I’ve been getting calls from a Google affiliate for several months now. Finally took their call after I noticed that my first page listing had been bumped to the fourth page. They were trying to sell me an expensive listing on the front page (guaranteeing it). So, from my perspective, it IS all about the money. And they say they want to protect peoples’ privacy? Just follow the news.

  • http://www.miamiprestigerealty.com Miami homes for sale

    Google is trying to kill seo and make more money selling sponsored links…

  • http://www.pinguinpark.de Gerd

    As author of my website, I make efforts to meet the interest of my visitors. Knowing what they searched for is the least I should do. It does not impact any privacy because I don’t know the names of my visitors. 13 years ago with Altavista, Lycos, Yahoo, Infoseek and even Google I got the information for each single visit. Example: “http://google.yahoo.com/bin/query_de?p=sound recording&z=2&hc=0&hs=0:”

  • http://www.elijahclark.com/seo-orlando-company.html D.Manco

    (not provided)is always a bummer; yet Google was sued over privacy issues, and protecting its best interest [http://analytics.blogspot.co.uk/2011/10/making-search-more-secure-accessing.html]. One thing though that cannot remain private is data received from tagged URLs. I posit that we will continue to see increases due to users being signed in across various devices; however, there are enough of users still that don’t sign in who are not desiring to share their data with Google, Y!, or Bing.

  • eggsonthesmile

    Chris Crum wears polka dot undies but Chris but he is not a growling onion, I am! I fart while smiling warmly and carefully!

  • http://www.twocentsgroup.com.au Simon Dell

    Totally agree. Not provided is over 50% of our search traffic. Very frustrating.

  • Tired of the Google…

    The only reason the Google does anything is for increased revenue.


  • http://mckeenmedia.com Mike McKeen

    I don’t see what Google is doing as a problem. Mainly because they are providing a search service that exceeds any others in my opinion, and they have every right to make a profit. If we are playing the Capitalist Game, they should indeed be making their service as they like it, and making money how they want to within that service. It’s smart business, doesn’t mean we all have to like it.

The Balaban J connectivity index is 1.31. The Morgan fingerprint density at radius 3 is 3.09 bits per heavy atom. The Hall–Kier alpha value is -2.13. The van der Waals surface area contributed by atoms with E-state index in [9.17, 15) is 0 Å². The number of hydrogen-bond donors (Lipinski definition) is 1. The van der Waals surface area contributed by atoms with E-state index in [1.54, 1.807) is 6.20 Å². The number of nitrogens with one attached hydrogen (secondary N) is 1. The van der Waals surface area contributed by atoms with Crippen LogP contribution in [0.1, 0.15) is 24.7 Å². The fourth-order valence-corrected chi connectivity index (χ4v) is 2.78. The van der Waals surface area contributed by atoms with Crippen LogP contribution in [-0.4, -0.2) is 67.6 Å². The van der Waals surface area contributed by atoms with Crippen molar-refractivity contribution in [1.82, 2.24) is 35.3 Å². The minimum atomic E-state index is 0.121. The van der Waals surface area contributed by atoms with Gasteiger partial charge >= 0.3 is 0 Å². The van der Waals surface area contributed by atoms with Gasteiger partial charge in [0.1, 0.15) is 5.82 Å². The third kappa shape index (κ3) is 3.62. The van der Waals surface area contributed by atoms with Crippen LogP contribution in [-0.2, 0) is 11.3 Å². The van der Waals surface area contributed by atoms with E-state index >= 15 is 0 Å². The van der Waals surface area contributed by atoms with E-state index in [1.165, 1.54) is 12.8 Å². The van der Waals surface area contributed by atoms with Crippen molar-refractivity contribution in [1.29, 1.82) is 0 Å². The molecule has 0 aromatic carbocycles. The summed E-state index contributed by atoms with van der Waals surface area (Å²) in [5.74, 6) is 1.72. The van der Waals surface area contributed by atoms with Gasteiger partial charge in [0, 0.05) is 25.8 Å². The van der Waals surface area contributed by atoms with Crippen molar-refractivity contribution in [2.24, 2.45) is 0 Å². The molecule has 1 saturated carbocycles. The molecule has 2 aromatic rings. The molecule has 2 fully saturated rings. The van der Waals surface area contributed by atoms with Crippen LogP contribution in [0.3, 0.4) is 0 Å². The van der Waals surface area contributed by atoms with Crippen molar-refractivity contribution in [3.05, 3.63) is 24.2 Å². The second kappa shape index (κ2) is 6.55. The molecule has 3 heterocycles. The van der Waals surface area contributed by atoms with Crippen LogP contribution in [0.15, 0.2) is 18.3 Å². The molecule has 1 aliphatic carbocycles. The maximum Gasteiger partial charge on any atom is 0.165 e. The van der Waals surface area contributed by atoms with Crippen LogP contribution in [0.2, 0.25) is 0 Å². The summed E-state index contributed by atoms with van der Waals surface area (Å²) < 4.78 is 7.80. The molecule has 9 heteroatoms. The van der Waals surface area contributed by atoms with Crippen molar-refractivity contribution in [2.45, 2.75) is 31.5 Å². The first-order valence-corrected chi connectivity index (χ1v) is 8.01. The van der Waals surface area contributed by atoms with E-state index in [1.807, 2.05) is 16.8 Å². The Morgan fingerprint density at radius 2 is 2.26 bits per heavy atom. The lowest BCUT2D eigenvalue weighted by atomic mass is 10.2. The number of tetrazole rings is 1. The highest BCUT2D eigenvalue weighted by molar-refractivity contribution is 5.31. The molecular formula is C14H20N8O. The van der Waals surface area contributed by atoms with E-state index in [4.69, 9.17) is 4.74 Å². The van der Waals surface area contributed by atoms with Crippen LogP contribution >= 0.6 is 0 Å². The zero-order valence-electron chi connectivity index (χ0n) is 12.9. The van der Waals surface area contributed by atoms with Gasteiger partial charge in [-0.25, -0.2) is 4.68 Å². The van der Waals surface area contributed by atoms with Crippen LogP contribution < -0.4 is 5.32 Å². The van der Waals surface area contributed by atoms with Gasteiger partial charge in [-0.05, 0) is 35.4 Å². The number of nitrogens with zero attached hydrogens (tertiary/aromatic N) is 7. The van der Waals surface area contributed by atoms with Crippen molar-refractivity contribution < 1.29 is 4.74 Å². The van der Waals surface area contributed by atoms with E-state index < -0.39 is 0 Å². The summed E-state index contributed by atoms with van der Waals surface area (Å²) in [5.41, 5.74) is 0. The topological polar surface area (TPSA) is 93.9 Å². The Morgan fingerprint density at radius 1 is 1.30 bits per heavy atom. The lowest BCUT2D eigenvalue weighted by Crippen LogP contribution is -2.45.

• http://invenio-solutions.com/ Marie

      Quite agree with you Mike….. It is frustrating to no longer see all the keywords but I guess if we are running our optimisation correctly and to good practices shouldn’t really have an issue.

      Where would we be without google – but that’s another blog post though!

  • http://bippermedia.com Bipper Media

    I find Webmaster keyword data to be much more relevant anyway – I can actually see click thru rates on these keywords. And as far as Adwords goes, for my clients the visitor flow at the keyword level is exponentially more important to me to raw keyword data.

  • http://www.plaquesandpatches.com Daryl Clark

    Google is Google focused not customer centric focused. Frankly I believe very little of what Google says. If they were customer focused they would have gotten rid of not provided a long time ago. Give me an example of where Google ever listened to their users or customers. I will be shocked if anyone can provide one.

  • Dave

    This has about as much to do with privacy as Panda & all the other updates do with so called “quality”. A private company should not control something as important as the internet to the global economy. Period. All the Google lovers may feel different when the Internet is full of nothing but huge brands.

  • http://intersog.com/ Victoria

    I think it just shows that Google wants everyone ot buy their ads and not be able to get search traffic – at least easily. And the killing of the keyword tool and the “not provided” are the steps to make more people use Adwords

  • http://www.brickmarketing.com/blog/ Nick Stamoulis of Brick Marketing

    “But regardless of the intentions, the end result looks bad.”

    I think that hits the nail on the head. Regardless of what they say they meant, Google’s actions look very suspicious. I understand them wanting to protect user privacy, but why does AdWords still get the same data? Either the data needs to be locked down entirely or opened up entirely.

  • http://miamibeachfitness.net Miami Beach Fitness

    I have noticed that even good websites that used to rank very high, they dropped significantly and now they have to pay Google for Banners and Adwords just to keep same traffic they used to have.

  • wolfvision3

    Not provided is a issue that maybe gets fixed, but as I see it, Google has every right to do what they want as a Corp. they own it. So people get over it and if you do not like it change channels so to speak. Google provides great jobs and working environment to allot of people. Why not allow them to make a profit, so Google can be there for us to use freely. Who else offers us great free worldly info that works. So I say keep it up and people stop crying.